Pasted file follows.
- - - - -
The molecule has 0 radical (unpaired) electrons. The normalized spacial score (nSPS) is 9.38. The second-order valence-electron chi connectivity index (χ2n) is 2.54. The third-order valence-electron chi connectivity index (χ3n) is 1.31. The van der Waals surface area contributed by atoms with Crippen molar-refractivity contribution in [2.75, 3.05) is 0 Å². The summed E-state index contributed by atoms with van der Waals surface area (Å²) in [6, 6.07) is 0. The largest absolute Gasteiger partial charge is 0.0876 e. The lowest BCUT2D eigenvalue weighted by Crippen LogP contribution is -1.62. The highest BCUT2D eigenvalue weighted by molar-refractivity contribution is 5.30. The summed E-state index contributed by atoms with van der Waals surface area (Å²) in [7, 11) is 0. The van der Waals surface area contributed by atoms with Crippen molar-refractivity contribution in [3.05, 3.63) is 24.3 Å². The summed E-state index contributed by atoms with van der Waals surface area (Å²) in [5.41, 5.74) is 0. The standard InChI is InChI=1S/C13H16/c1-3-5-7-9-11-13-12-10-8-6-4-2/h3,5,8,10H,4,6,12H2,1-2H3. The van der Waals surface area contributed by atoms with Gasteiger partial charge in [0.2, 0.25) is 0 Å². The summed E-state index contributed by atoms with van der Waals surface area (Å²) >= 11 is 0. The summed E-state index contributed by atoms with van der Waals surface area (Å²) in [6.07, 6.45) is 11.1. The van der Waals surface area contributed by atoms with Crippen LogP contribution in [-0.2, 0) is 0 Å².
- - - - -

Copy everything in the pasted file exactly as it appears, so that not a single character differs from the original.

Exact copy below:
The molecule has 0 radical (unpaired) electrons. The normalized spacial score (nSPS) is 9.38. The second-order valence-electron chi connectivity index (χ2n) is 2.54. The third-order valence-electron chi connectivity index (χ3n) is 1.31. The van der Waals surface area contributed by atoms with Crippen molar-refractivity contribution in [2.75, 3.05) is 0 Å². The summed E-state index contributed by atoms with van der Waals surface area (Å²) in [6, 6.07) is 0. The largest absolute Gasteiger partial charge is 0.0876 e. The lowest BCUT2D eigenvalue weighted by Crippen LogP contribution is -1.62. The highest BCUT2D eigenvalue weighted by molar-refractivity contribution is 5.30. The summed E-state index contributed by atoms with van der Waals surface area (Å²) in [7, 11) is 0. The van der Waals surface area contributed by atoms with Crippen molar-refractivity contribution in [3.05, 3.63) is 24.3 Å². The summed E-state index contributed by atoms with van der Waals surface area (Å²) in [5.41, 5.74) is 0. The standard InChI is InChI=1S/C13H16/c1-3-5-7-9-11-13-12-10-8-6-4-2/h3,5,8,10H,4,6,12H2,1-2H3. The van der Waals surface area contributed by atoms with Gasteiger partial charge in [0.2, 0.25) is 0 Å². The summed E-state index contributed by atoms with van der Waals surface area (Å²) >= 11 is 0. The summed E-state index contributed by atoms with van der Waals surface area (Å²) in [6.07, 6.45) is 11.1. The van der Waals surface area contributed by atoms with Crippen LogP contribution in [-0.2, 0) is 0 Å².